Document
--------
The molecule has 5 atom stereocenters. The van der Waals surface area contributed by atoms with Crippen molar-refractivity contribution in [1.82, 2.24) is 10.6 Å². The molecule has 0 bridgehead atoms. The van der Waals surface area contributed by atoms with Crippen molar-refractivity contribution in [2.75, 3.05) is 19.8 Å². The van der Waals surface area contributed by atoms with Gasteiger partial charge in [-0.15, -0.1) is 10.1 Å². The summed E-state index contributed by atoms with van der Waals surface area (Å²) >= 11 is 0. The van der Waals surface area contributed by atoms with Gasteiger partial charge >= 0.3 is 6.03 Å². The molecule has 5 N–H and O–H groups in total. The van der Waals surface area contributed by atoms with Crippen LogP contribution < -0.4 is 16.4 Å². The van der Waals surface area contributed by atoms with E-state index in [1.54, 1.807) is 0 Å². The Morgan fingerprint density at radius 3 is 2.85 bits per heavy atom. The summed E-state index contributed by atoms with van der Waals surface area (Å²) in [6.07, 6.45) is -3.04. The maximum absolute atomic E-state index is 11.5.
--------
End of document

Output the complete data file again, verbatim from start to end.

The molecule has 5 atom stereocenters. The van der Waals surface area contributed by atoms with Crippen molar-refractivity contribution in [1.82, 2.24) is 10.6 Å². The molecule has 0 bridgehead atoms. The van der Waals surface area contributed by atoms with Crippen molar-refractivity contribution in [2.75, 3.05) is 19.8 Å². The van der Waals surface area contributed by atoms with Gasteiger partial charge in [-0.15, -0.1) is 10.1 Å². The summed E-state index contributed by atoms with van der Waals surface area (Å²) >= 11 is 0. The van der Waals surface area contributed by atoms with Gasteiger partial charge >= 0.3 is 6.03 Å². The molecule has 5 N–H and O–H groups in total. The van der Waals surface area contributed by atoms with Crippen LogP contribution < -0.4 is 16.4 Å². The van der Waals surface area contributed by atoms with E-state index in [1.54, 1.807) is 0 Å². The Morgan fingerprint density at radius 3 is 2.85 bits per heavy atom. The summed E-state index contributed by atoms with van der Waals surface area (Å²) in [6.07, 6.45) is -3.04. The maximum absolute atomic E-state index is 11.5.